This fall, Nicole returned to the classroom for the first time in five years. Based on her previous experience in the classroom, she knew she had to create some boundaries before she returned. So, she made three commitments before returning. Learn how she (mostly) kept these commitments this year.
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Setting Boundaries as a New Teacher
When Nicole started teaching, she didn’t have children. She admits, she was one of the first teachers to arrive each day. And, she was one of the last ones to leave. Also, it wasn’t uncommon for her to bring work home or spend her weekends prepping for her classes.
She believed that working extra hours was a part of teaching. And, she didn’t think working so much was avoidable because she had so much to do.
At this point, she was a self-proclaimed over-achiever and people please. Then, her daughter was born.
Nicole had to cut back her hours out of necessity. She couldn’t get to work as early because the mornings were more hectic. And, she had to leave earlier to relieve a babysitter. But, she managed to keep up with her workload.
Then, she had her second child. Teaching and having two children seemed impossible. So, she decided to leave the classroom.
Boundaries are Difficult as a New Teacher
It’s not impossible to create and maintain boundaries as a new teacher. However, many new teachers feel pressured by their administrators, other teachers or other influences to work outside of their contract hours. But, the most important thing is to make sure that your workload is sustainable.
Below, Nicole outlines the boundaries she set when she returned to the classroom and how she kept them. You don’t need to be an experienced teacher to set these type of boundaries.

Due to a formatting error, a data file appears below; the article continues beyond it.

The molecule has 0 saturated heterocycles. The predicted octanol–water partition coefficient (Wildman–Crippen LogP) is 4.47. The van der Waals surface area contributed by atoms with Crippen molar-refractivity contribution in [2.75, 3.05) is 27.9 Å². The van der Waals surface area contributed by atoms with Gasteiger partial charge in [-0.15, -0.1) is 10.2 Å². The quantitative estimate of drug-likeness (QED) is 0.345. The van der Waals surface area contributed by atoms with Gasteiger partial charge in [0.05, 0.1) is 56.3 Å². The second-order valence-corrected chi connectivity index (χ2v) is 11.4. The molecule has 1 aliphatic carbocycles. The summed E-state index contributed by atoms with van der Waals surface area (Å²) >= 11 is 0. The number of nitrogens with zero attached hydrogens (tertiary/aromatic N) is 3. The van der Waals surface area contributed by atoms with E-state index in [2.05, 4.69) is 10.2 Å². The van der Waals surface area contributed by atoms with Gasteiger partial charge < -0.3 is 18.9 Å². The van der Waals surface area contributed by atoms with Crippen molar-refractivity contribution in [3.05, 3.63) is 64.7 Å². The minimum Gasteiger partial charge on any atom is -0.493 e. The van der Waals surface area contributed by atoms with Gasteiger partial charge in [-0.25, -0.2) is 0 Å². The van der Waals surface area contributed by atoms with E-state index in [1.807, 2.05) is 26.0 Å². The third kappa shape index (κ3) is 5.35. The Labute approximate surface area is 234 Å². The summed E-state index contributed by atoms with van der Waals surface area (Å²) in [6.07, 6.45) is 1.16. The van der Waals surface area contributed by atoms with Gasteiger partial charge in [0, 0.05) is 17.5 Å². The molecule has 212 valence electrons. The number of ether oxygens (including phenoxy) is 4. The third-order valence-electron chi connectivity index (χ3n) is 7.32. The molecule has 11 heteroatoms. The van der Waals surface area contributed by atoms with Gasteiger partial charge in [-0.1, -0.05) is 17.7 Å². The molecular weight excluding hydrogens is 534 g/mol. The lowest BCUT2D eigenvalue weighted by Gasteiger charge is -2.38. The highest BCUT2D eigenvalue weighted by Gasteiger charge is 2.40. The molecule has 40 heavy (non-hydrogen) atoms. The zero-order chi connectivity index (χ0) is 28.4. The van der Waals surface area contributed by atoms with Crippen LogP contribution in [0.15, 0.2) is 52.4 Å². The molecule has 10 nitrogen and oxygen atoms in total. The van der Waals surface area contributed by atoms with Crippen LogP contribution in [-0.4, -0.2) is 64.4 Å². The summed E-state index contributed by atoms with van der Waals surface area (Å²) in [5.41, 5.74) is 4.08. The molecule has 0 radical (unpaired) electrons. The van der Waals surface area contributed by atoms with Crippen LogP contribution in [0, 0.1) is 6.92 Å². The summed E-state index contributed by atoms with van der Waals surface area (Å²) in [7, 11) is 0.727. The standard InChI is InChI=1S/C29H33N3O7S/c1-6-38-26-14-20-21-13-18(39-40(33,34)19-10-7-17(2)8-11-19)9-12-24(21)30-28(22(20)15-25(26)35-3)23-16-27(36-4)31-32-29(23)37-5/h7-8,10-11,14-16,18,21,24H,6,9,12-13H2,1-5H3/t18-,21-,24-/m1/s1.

Setting New Boundaries as a Teacher
Nicole made a few commitments before she returned to the classroom. She knew it was important to set some clear boundaries around her workload and her classroom environment. She was returning to the classroom after five years, now as the mother of three.
Here are some of the commitments she made to create a strong work-life balance and maintain a positive classroom environment.
Commitment #1: Not Working Much After Contract Hours
Nicole’s priorities were different now. It was important to her to spend time with her family when she left work. So, she had to create boundaries around her time.
So, she decided that she wouldn’t bring work home with her. And, she would mostly work her contract hours.
Exceptions to the Rule
Nicole admits she likes having some quiet time in the morning. And, it was easier for her to get this need met inside of her classroom. So, she decided it worked best to arrive early most days.
However, the mornings were still hectic and this didn’t always happen. Also, she didn’t arrive nearly as early as she did when she first started teaching. In addition, she almost always left within a few minutes of the end of her contracted time.
Also, she admits to bringing a few things home here and there. It was usually something like cutting or laminating that she could do while she watched TV.
This boundary worked well for her because she wasn’t relying on the time outside of her contract hours to get work done. And, she set a flexible boundary that worked well for her and her family.
How to Maintain this Boundary
This isn’t an easy boundary to keep because there is always more to do. And, Nicole admits, there are a few advantages she had in her classroom. First, she had designated prep time everyday. Also, she had a curriculum to draw from. This curriculum wasn’t ideal. But, it did work when she needed something to use.
In order to maintain this boundary, there are a few things Nicole recommends:
1- Be content with less than perfect. Often, Nicole found resources that weren’t quite what she wanted. But, they got the job done. Before, she would have re-written things to make sure they worked for her students. Now, she knows she needs to live with things that aren’t perfect in order to leave on time.
2- Focus on shifting work to students. There are several ways to do this. First, allow them to self assess when it makes sense. Also, using self-checking assessments can take a lot of work off of the teacher. Finally, student helpers are great for setting up and taking down labs.